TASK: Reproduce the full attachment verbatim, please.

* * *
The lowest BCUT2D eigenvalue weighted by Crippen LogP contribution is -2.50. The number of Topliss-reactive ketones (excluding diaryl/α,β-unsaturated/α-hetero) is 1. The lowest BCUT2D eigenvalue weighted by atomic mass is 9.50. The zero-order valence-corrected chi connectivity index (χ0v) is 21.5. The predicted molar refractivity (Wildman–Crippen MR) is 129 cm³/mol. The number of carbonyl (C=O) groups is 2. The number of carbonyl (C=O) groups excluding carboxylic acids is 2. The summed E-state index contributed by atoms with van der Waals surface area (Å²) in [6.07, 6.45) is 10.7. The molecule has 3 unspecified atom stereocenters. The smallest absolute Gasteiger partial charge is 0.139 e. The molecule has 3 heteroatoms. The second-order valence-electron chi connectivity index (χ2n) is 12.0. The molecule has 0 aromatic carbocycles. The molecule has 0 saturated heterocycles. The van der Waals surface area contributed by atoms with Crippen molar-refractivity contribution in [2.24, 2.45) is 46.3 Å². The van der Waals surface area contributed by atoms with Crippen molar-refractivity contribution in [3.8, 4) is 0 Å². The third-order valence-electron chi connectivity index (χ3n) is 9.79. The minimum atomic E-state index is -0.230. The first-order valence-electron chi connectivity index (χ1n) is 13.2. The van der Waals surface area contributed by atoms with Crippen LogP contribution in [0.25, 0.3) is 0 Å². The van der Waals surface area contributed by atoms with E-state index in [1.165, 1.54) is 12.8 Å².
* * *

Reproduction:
The lowest BCUT2D eigenvalue weighted by Crippen LogP contribution is -2.50. The number of Topliss-reactive ketones (excluding diaryl/α,β-unsaturated/α-hetero) is 1. The lowest BCUT2D eigenvalue weighted by atomic mass is 9.50. The zero-order valence-corrected chi connectivity index (χ0v) is 21.5. The predicted molar refractivity (Wildman–Crippen MR) is 129 cm³/mol. The number of carbonyl (C=O) groups is 2. The number of carbonyl (C=O) groups excluding carboxylic acids is 2. The summed E-state index contributed by atoms with van der Waals surface area (Å²) in [6.07, 6.45) is 10.7. The molecule has 3 unspecified atom stereocenters. The smallest absolute Gasteiger partial charge is 0.139 e. The molecule has 3 heteroatoms. The second-order valence-electron chi connectivity index (χ2n) is 12.0. The molecule has 0 aromatic carbocycles. The molecule has 0 saturated heterocycles. The van der Waals surface area contributed by atoms with Crippen molar-refractivity contribution in [2.24, 2.45) is 46.3 Å². The van der Waals surface area contributed by atoms with Crippen molar-refractivity contribution in [3.8, 4) is 0 Å². The third-order valence-electron chi connectivity index (χ3n) is 9.79. The minimum atomic E-state index is -0.230. The first-order valence-electron chi connectivity index (χ1n) is 13.2. The van der Waals surface area contributed by atoms with Crippen LogP contribution in [0.25, 0.3) is 0 Å². The van der Waals surface area contributed by atoms with E-state index in [1.165, 1.54) is 12.8 Å².